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Divorce Strategies to Prepare for a Forensic Exam

08th December 2011
By Nina Vucetic in Divorce
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A forensic exam can help your case or hinder your case. Preparation is the key. If you are in a custody dispute make sure you understand what forensic examiners do, how a forensic exam could help or hinder your case, and how to prepare a winning strategy to handle your forensic exam.

What is a Forensic Exam?

The courts like evidence. They do not like to make important decisions based on opinions – especially if the people offering those opinions have ulterior motives or could be biased. In a custody dispute, parents can have very strong opinions about what is happening and what should happen. Parents can accuse the other parent of emotional or physical abuse. Accusations of neglect or bad parenting are common. Unfortunately, parents lie. The courts know this, so they turn to experts.

A forensic examiner in a custody case has training related to child psychiatry or relevant discipline. The forensic examiner may write a report or appear before the court to advise the judge on issues related to the case. For example, if one parent claims the other parent is abusing their child, then a forensic examine may investigate if this claim is true by talking to the parents and any witnesses and looking at records such as police reports .

The Effect of a Forensic Exam on Your Case

A forensic exam can certainly sway a judge. If the forensic exam concludes that you lied to the court or fabricated evidence, this will not help you. On the other hand, if the forensic exam concludes that your spouse poses a risk to your child, then the court may grand custody to you.

Unfortunately, many parents are interviewed by a forensic examiner without preparation by an experienced lawyer who can advice them of how to present themselves in the best light. To do well in a forensic exam, it helps to understand the system and what the forensic examiner is looking for.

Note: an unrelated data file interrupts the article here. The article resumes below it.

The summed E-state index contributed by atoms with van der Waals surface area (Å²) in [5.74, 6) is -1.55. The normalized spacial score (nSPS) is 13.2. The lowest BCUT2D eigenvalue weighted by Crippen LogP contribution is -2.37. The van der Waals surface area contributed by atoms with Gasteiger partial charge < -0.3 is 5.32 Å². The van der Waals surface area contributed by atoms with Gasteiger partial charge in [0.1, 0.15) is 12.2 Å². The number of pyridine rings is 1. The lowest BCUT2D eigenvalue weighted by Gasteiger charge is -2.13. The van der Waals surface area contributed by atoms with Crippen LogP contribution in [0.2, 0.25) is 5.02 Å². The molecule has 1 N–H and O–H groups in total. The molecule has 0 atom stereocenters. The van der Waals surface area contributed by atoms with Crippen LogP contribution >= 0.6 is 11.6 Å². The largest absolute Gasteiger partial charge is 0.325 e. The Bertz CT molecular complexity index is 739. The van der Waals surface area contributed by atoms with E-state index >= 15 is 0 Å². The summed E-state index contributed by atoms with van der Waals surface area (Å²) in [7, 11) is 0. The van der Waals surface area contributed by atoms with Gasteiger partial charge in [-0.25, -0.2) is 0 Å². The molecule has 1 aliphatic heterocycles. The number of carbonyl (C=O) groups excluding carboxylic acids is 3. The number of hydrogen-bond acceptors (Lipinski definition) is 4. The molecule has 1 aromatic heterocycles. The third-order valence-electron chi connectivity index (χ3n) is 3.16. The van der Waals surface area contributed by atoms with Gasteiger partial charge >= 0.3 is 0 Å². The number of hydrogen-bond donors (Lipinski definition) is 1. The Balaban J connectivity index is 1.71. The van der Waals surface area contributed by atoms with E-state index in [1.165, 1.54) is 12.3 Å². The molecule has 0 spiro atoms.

What Not To Do

Bad-mouthing your spouse while being interviewed by a forensic examiner often backfires.

The parent thinks they are explaining why their spouse should not have custody. But this is not how it may appear to a forensic examiner. You may come across as unreasonable. It may looks as if you are putting your emotional desire to get back at your spouse above the best interests of your child. It may look as if you are not making an effort to work with your spouse to co-parent your child.

There may be issues about your ex-spouse that you should discuss during your forensic exam. Discussing your case with a lawyer can help you focus on what needs to be said, and how to say it.

Thinking Strategically

What you want to do is position yourself as a first rate caregiver. This means show the forensic examiner that you understand the particular needs of your child and then show what you do to meet your child’s needs.

You can explain problems and concerns you have with your spouse’s parenting, but you have to be very careful to present these points.
Remember, the forensic examiner is looking for evidence. The forensic examiner should be trying to be objective so appeals to emotion may not work. For example, instead of saying that you are a kind and loving parent, give examples of your parenting. Do you pick your children up on time from school? Do you sign your child up for activities that are suitable? Could you give character references of people who have seen you parent your child?

A child custody lawyer can help you prepare for a forensic exam.
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